Margarita captain Vasili and deck hand Kostas capably handled the boat, and went out of their way to meet our needs and fulfill our requests. As for meals, I was disappointed. I expected that breakfast and lunch would be offered, but only groceries were provided and we were expected to do our own cooking. Instead, every morning, I hopped off the boat and bought fresh bread loaves from the baker for our breakfast and lunch for less than $5, augmented by the boat’s fruit, peanut butter and jam. Dinners onshore, however, proved a great way to enjoy each island and averaged $15 apiece. With one serious exception, though. The Midwestern couple ordered lobster and spaghetti, not on the menu but available by the kilo, and according to the waiter, it was one kilo minimum. No price was requested or quoted. The large lobster arrived whole and draped over enough spaghetti to feed an army. Aegean Islands, GreeceThe bill: a shocking US$100. After the trip, Tim Monsul called not only me but my dive buddy and the other couple to get feedback on improving future dive trips on the Margarita. From a consumer standpoint, I found that noteworthy.

Diving in June is good in that frequently we were the only divers. High season is July and August, when all of Europe goes on vacation and when the water temps are in the mid- to high 70s. However, locals told me the best conditions are in September, when the water is still warm and the tourists have gone. But, as you can tell from my experience, it’s a rare diver who will walk away satisfied with Greek diving. Unless you have particular interest in diving the Cradle of Western Civilization, you should enjoy a tank or two at the most if you’re here touring the splendors of this ancient land.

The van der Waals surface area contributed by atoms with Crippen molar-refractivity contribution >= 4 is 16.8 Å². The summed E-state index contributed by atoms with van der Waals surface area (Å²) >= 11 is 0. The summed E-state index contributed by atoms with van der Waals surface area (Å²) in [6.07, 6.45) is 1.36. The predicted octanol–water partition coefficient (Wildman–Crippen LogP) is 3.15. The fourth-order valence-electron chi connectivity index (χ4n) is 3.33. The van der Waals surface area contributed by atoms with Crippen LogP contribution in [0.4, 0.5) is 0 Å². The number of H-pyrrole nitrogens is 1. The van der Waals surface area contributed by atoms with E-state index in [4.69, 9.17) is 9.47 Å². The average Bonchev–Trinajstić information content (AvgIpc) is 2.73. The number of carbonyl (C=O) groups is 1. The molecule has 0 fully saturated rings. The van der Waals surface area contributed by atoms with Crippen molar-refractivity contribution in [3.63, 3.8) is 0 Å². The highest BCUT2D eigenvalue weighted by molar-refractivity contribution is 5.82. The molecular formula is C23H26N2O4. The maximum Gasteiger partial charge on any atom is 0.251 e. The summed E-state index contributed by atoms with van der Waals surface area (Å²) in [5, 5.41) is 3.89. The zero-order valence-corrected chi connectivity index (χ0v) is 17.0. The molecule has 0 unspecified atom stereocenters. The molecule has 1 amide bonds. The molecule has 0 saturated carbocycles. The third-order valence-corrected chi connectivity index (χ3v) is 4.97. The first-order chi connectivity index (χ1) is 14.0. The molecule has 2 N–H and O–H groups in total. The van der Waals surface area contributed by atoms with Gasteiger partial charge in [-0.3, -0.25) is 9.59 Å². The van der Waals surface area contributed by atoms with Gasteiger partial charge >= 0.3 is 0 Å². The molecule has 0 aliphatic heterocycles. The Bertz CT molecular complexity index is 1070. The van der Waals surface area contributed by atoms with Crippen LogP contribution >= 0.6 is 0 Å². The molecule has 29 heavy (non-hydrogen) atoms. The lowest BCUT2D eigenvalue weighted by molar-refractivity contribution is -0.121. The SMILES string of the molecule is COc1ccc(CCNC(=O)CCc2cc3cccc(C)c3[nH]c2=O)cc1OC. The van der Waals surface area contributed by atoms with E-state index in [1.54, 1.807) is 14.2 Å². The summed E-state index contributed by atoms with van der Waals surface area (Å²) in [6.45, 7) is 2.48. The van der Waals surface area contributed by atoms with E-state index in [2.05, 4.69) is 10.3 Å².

-- M.S.

Aegean Islands, GreeceDiver’s Compass: The two hotels Tim booked for me worked well for location and amenities . . . In Piraeus, the Hotel Avra (about $100 a night) was a two-minute walk from the train station, and provided a full breakfast, but the room stank like a ashtray . . . Hotel Drossos in Santorini (www.familydrossos.gr) is smoke-free, in walking distance of a dozen cafes and pubs, and provided free wireless for my laptop and a full breakfast . . . Rental cars are reasonable, about $32/day, and are best for sightseeing in Santorini . . . Albatross Charters is a good site for selecting a yacht to cruise the Mediterrean (www.albatrosscharters.com) . . . Dive operators’ web sites: Planet Blue Divers in Lavrio (www.planetblue.gr); Aqua Team in Kythnos (www.aquateam.gr); Blue Island Divers in Antiparos (www.blueisland-divers.gr) and Aegean Divers(www.aegeandivers.com)in Santorini.